Be the solution

Ensuring speedy trials requires concerted effort from both government and the judiciary

By: Express News Service | Published: February 14, 2017 12:06 am
Tihar Jail suicide, Tihar Undertrial Suicide, Tihar Prisoner suicide, Jail Suicide, Undertrial Suicide, Prisoner Suicide, Lance Naik suicide, Lance Naik dead, Delhi news, India news Tihar Jail in Delhi’s Tilak Nagar. Express photo by Ravi Kanojia.

Union Law Minister Ravi Shankar Prasad’s missive to all high court chief justices to “review” cases of undertrials who have been incarcerated for long and to “take suo motu action for their release” is a move in the right direction. A plethora of data highlights the seriousness of the problem. National Crime Records Bureau (NCRB) data, for example, shows that of the over 2.82 lakh people in jail in 2015, about 67 per cent were undertrials. More than 65 per cent of the undertrials spend three months to five years in jail before getting bail. Prasad has called for a national mission to rectify matters. But while there is no reason to doubt the law minister’s sincerity, it remains to be seen if his directives could herald a change in India’s notoriously sluggish justice delivery system.

Calls to rectify matters have been made before. The issue of undertrials found mention during the imbroglio over the appointment of judges last year. But very often the plight of those languishing in jails entered the argument only to make a case for the urgency of the appointment of judges. While there is no doubt that an overburdened judiciary is a major reason for the delay in justice, other shortcomings in the criminal justice system require urgent redressal. Police and prison officials, for example, often fail to fulfill their roles, leading to long delays in trials. Most of the undertrials come from disadvantaged social groups — several surveys have shown that 50-55 per cent of the undertrials are from minority communities and Dalits. NCRB data shows that 70 per cent of them are illiterate. Lack of resources constricts their ability to seek out lawyers and hostile police and prison authorities are rarely of help — despite a 1980 Supreme Court ruling that Article 21 of the Constitution entitles prisoners to a fair and speedy trial as part of their fundamental right to life and liberty.

The understaffed judiciary compounds the problem. Section 167 of the Code of Criminal Procedures mandates that judges can extend a detainee’s custody for a period of 15 days at a time. For that to happen, the detainees have to be produced regularly before the courts. This rarely happens; proceedings don’t take place in time and the undertrials are shuttled from court to court. While issuing his directive to the judges, the law minister asked all “the stakeholders — the government and judiciary — to take collective responsibility” to ensure that that the “institutional mechanism” works “seamlessly to ensure access to justice for the undertrials”. The work should begin in right earnest.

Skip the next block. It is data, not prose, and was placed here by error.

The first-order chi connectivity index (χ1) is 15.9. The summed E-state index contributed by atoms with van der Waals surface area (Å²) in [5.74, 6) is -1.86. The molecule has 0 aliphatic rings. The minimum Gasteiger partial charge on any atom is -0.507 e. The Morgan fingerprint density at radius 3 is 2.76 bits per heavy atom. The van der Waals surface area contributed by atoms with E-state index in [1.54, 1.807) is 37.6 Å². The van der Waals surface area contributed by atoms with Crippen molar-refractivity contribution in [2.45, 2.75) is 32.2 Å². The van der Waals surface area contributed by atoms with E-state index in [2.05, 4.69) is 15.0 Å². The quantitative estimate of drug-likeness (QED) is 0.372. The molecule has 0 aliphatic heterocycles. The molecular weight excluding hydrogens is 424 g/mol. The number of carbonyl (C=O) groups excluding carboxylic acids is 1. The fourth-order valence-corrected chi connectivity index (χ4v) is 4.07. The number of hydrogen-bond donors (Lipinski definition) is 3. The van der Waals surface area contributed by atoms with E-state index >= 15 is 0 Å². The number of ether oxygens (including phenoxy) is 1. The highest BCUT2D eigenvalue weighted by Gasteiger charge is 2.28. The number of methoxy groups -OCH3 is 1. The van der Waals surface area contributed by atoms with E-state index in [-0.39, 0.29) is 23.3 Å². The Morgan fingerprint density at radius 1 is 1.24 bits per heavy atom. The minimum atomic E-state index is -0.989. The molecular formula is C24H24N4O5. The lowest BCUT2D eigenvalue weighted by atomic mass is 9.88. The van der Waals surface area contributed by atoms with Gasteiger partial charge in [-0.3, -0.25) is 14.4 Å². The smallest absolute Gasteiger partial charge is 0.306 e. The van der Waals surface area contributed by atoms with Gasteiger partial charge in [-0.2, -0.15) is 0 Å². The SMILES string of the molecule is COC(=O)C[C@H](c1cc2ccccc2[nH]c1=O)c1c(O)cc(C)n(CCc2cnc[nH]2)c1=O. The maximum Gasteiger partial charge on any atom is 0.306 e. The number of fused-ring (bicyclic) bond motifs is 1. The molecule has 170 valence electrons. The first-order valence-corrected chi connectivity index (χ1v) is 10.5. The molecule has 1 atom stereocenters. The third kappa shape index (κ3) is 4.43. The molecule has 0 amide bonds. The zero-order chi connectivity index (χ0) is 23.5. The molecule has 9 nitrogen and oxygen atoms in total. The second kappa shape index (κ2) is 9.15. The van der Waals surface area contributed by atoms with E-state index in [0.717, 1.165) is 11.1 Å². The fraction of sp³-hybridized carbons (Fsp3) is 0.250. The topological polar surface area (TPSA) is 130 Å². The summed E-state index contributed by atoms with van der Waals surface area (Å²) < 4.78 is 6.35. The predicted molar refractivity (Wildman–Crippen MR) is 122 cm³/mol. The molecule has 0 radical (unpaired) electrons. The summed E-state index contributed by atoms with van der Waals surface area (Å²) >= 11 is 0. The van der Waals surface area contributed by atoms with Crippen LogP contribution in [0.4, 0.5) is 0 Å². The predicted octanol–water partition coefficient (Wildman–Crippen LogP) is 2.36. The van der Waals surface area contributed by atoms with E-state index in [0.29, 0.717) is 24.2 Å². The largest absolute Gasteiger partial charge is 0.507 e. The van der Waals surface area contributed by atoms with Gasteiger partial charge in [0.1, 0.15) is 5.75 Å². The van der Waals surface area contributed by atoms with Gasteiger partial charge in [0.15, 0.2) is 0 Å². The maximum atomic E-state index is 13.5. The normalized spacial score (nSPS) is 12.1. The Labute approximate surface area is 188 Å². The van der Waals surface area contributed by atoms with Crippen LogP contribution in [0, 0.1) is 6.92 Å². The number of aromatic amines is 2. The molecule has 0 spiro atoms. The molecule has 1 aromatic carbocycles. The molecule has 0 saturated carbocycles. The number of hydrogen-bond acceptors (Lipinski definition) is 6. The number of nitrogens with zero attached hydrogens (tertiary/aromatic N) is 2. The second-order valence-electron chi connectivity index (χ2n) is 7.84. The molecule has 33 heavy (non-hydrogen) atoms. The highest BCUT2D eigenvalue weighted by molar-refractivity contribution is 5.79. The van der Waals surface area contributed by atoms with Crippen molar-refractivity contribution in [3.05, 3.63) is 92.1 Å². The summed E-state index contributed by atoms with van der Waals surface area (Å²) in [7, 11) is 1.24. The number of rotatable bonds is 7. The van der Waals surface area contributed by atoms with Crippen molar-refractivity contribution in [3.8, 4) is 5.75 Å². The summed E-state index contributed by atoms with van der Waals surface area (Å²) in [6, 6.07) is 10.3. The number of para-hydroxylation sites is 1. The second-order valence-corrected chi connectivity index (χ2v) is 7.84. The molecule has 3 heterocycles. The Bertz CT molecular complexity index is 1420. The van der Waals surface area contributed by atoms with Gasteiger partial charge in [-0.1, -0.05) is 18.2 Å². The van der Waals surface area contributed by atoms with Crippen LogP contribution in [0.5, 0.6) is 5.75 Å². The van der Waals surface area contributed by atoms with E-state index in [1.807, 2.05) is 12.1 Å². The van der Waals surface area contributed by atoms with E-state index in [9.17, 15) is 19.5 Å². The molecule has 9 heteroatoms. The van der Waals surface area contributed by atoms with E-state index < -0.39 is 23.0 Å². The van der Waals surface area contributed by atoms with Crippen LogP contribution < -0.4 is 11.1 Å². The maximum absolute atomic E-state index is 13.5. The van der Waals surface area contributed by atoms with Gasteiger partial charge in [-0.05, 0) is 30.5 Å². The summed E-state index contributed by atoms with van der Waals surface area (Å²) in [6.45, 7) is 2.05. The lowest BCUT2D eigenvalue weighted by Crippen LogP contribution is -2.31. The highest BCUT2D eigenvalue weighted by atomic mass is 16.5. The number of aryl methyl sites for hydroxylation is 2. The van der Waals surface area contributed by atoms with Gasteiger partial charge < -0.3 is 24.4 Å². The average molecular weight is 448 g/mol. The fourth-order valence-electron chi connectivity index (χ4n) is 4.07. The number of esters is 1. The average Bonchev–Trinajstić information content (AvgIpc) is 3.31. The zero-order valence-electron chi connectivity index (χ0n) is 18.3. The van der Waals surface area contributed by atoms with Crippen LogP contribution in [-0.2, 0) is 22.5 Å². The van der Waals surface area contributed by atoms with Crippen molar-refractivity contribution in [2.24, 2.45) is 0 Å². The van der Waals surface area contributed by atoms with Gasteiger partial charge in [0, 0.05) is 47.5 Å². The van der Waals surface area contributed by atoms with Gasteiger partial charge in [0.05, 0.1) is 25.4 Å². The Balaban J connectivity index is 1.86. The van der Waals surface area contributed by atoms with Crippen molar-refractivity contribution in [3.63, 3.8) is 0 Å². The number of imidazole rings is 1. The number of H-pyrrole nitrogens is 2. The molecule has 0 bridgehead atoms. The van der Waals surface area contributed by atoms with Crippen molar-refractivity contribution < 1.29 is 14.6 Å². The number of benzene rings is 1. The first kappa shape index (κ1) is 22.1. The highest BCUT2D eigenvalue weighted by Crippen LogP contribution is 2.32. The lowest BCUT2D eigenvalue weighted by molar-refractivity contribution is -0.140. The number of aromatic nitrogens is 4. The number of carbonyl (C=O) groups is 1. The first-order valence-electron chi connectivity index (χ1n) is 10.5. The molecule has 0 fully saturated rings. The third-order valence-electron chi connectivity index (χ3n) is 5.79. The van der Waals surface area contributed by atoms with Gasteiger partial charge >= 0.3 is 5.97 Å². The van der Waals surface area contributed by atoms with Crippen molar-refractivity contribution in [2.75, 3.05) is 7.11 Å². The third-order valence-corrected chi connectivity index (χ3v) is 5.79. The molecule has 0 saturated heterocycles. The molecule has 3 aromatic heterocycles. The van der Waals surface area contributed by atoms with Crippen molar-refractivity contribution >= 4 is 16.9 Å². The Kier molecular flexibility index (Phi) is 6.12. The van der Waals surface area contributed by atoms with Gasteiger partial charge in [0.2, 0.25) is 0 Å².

For all the latest Opinion News, download Indian Express App

  1. V
    Feb 17, 2017 at 4:32 am
    Judicial and police reforms are long overdue. It's time to take the problem seriously for people to have faith in rule of law.
    1. B
      Feb 14, 2017 at 8:32 am
      We are indeed short of judges but my experience in dealing with the system suggests it is a far more serious problem. Government has been sleeping over the Malimath Committee Report and the law Commission and the Parliament do not care for the people who suffer and pay for injustice. There ought to be total change in the management of the courts, case management, specialization of judges, sentencing guidelines and a sentencing commission etc. The most important stumbling block is the Bar which delays cases inordinately as the lawyers want to extract the maximum money in each case. And from what I have seen in the High Courts the political nomination of judges in the states has not been good. The standards of prosecutors is abysmal. he new Law universities are good but the products largely go private practice.
      1. Sandeep Kumar
        Feb 14, 2017 at 6:45 am
        Both rots in justice system are well known for decades now. Lack of required number of judges and reforms in Code of Criminal Procedure(CrPc). Historically, we always had 30pc vacancies but problem now is that it has well ped 40pc. Current judicial appointment system is simply not able to cope with demand and our Lord supreme court will not allow to be replaced by NJAC. So only way out is to have an Indian Judicial Services(IJS) on similar lines IAS/UPSC. Second rot lies in CrPC-1973 which is nothing but a copy paste of Indian Police Act-1861 with minor cosmetic changes. Basically, we are still ruling with imperial CrPC. This creates dichotomy because Indian consution is should be foundation of CrPc is rather very liberal. Unless we don't address this dichotomy we will continue to have problems. But, election in this country are won based on caste/religion so which political party would want to do something which requires a lot political capital and but gets no votes. :(